The objective of this systematic review was to summarise the published literature on experimental and longitudinal evidence on adolescent mobile device screen time or use, sleep and mental health and wellbeing. Five Research Questions guided this systematic review which includes evidence from both quantitative and qualitative studies.
Only 11 studies (quantitative=9, qualitative=2) met the inclusion criteria and were therefore the primary sources for answering the five Research Questions. As per the eligibility criteria, the included studies were conducted in Western high-income countries comparable to the UK context (USA, Canada, Australia, New Zealand, European countries). Therefore, findings are more likely to be transferrable to Scotland. Overall, the methodological quality of quantitative studies was poor and some studies lacked a detailed description of methodology which made assessing the risk of bias difficult. There were limited numbers of studies that assessed the same mobile screen device exposure and sleep or mental health outcome. In other words, there were various exposures (e.g. time spent using a mobile device, social media use) and various outcomes (e.g. sleep duration, sleep quality), and only one or two studies that assessed each exposure/outcome relationship, indicating an incomplete and inadequate body of evidence. The limitations in the quality of studies and/or incomplete evidence means that the observed associations must be interpreted with caution as there is a high risk of bias. With this in mind, the key findings were:
RQ1 (9 quantitative studies)
- Mobile phone use around bedtime and cybervictimisation, but not the overall time spent engaging in mobile phone activities per se (at any time of the day), was linked to lower sleep duration.
- Sleep quality was negatively influenced by mobile phone use in general and social media use in particular.
- Experiencing pressure to engage socially using a mobile phone was associated with poor sleep hygiene.
- Stopping phone use one hour before bedtime was not linked to earlier sleep.
- One pilot study (a small scale, preliminary study) showed that use of a smartphone app (under development) that teaches about the importance of consistent sleep and wake times, and recommended bedtimes was associated with a potential improvement in sleep duration, sleep quality and earlier sleep onset.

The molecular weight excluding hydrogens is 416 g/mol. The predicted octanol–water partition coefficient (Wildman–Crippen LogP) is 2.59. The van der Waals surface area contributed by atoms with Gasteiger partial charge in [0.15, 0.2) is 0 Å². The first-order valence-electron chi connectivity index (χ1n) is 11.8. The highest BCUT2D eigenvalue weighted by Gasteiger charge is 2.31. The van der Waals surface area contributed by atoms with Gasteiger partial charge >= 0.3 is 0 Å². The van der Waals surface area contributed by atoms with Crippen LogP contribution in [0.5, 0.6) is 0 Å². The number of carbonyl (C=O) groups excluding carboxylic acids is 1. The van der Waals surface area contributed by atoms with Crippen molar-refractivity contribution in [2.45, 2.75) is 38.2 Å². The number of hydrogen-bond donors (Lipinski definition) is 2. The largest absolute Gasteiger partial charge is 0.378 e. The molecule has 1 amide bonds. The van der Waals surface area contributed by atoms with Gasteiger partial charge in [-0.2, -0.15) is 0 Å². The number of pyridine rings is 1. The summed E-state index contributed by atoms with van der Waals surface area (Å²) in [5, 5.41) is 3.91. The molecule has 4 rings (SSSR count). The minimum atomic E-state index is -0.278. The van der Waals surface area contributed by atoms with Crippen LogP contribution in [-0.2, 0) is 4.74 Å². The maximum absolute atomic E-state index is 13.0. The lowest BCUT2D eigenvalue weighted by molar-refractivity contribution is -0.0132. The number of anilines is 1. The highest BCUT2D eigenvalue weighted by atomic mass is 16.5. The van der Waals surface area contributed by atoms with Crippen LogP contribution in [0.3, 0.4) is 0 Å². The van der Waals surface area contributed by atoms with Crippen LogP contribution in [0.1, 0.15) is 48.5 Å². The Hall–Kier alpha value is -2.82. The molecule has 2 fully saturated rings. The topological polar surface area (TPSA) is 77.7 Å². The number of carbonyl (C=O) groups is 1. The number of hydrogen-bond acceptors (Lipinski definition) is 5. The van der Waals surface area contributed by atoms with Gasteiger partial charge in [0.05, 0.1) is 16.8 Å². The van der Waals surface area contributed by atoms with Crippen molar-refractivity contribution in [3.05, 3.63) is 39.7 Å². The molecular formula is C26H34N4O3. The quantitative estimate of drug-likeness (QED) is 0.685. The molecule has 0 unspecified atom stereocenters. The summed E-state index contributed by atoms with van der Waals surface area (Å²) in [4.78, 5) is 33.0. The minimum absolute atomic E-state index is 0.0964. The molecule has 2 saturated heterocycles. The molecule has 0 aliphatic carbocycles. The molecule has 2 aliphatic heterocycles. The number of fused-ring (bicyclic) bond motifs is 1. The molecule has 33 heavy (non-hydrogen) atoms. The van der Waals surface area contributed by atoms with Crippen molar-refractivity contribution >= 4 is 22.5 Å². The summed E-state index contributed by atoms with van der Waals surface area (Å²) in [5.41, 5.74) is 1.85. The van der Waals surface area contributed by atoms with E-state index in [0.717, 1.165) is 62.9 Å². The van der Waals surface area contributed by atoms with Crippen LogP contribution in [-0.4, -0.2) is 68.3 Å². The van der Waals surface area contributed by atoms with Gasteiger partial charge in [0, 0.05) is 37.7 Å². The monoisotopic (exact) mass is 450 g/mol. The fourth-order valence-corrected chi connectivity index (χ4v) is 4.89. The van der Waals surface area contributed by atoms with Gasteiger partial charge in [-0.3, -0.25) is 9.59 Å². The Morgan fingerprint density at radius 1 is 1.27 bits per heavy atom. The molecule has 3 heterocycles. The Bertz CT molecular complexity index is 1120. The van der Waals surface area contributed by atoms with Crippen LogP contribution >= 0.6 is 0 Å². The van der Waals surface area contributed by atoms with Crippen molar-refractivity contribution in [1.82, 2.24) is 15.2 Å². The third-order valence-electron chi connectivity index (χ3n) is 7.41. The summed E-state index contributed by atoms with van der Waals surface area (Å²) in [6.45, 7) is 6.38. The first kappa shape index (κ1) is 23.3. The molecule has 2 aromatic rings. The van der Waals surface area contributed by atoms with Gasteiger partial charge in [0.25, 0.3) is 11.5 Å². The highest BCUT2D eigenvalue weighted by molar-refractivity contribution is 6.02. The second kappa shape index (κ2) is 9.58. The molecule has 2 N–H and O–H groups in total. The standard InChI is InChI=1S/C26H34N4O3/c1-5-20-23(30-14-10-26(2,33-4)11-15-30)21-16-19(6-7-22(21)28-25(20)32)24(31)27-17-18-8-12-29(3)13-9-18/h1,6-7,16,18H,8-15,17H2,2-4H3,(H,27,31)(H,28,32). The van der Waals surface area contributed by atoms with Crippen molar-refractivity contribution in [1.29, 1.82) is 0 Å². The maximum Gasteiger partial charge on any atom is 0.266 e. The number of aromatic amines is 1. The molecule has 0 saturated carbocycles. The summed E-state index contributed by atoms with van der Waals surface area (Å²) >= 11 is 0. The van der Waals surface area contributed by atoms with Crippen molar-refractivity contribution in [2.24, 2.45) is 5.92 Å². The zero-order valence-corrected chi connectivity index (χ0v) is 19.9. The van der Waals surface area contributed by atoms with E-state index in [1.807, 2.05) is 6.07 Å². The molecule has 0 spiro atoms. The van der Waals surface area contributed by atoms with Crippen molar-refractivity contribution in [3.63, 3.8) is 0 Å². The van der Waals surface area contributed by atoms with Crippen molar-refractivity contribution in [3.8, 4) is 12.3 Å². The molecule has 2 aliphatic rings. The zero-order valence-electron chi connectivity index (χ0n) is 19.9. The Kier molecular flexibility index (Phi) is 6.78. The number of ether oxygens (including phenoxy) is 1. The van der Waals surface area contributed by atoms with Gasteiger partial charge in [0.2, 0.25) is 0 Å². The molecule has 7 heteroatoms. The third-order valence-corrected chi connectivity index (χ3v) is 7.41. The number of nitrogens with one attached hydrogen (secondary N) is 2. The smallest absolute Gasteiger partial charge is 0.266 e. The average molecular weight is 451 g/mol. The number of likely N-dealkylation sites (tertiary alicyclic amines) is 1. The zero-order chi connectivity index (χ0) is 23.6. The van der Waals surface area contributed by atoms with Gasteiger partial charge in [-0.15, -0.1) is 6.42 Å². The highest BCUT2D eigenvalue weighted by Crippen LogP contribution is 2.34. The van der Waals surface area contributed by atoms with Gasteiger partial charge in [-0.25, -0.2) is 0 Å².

RQ2 (1 quantitative study)
- Experiences of cybervictimisation were indirectly associated with sleeping less than the recommended 8 hours per night. The factor linking cybervictimisation with shorter sleep was repetitively thinking and obsessing about distressing thoughts, emotions, and memories
- Other potential mechanisms (that have not been evidenced in longitudinal research) through which mobile device screen time or use affect sleep outcomes are sleep displacement (i.e. using the phone instead of sleeping), delaying sleep time, increased alertness through blue light exposure, psychological arousal which can result in bodily responses (e.g. faster heart beat) through binge watching and/or watching violent or upsetting content.
RQ3 (3 quantitative studies)
- Night-time mobile use and problematic social media use were linked to depressed mood through experiences of poor-quality sleep. Poor sleep quality also affected the link between night-time mobile phone use and low self-esteem, poor coping skills and higher externalising behaviour (e.g. disobeying rules, physical aggression).
- In a pilot study, the use of a smartphone app that teaches healthy sleep habits was associated with lower depressive symptoms. The app was also associated with reduced anxiety.
RQ4 (no studies identified)
- None of the included quantitative studies reported separate data for boys' and girls' mobile device screen time or use and its relationship with sleep that in turn might contribute to inequalities in mental health and wellbeing for boys and girls differently.
- In August 2019, a new eligible study was published which we did not include in our evidence synthesis because of its availability after we had completed our literature search.
- The study found that using social media multiple times daily when aged 13-15 predicted lower life satisfaction, lower happiness, and higher anxiety among girls 1- to 2-years later but not among boys.
- It also found that sleeping less than 8 hours per night, not being physically active most days, and experiencing cyberbullying play a detrimental role in the association between social media use and lower wellbeing in girls only.
RQ5 (2 qualitative studies)
- In the qualitative studies both adolescent boys and girls reported using smartphones in bed and recognised that it may negatively affect their sleep.
- Adolescents felt that sleep issues were connected to the content in video games rather than their use.
- Boys were more likely to report trying to follow guidelines (e.g. putting electronics away one-hour pre bedtime) whilst girls suggested they specifically used their mobile screen devices as a tool to aid sleep (e.g. listening to music).
- No study asked young people directly about their perception of the relationship between sleep and mental health but thinking of the importance of sleep revealed the 'energising, relaxing, stress-reducing and restorative qualities of sleep'.
- Young people reported the influence of mental health (e.g. anxiety, worries or fear of nightmares) on sleep.
- No study asked young people explicitly about the connections between screen use, sleep and mental health and wellbeing.
Strengths and limitations of the review process
This systematic review explored the body of knowledge on the link between use of different mobile device exposures and sleep, and the role of sleep in the association between mobile device exposures and mental health and wellbeing, taking adolescents' views and the most recent literature into consideration.
The strengths of this review were: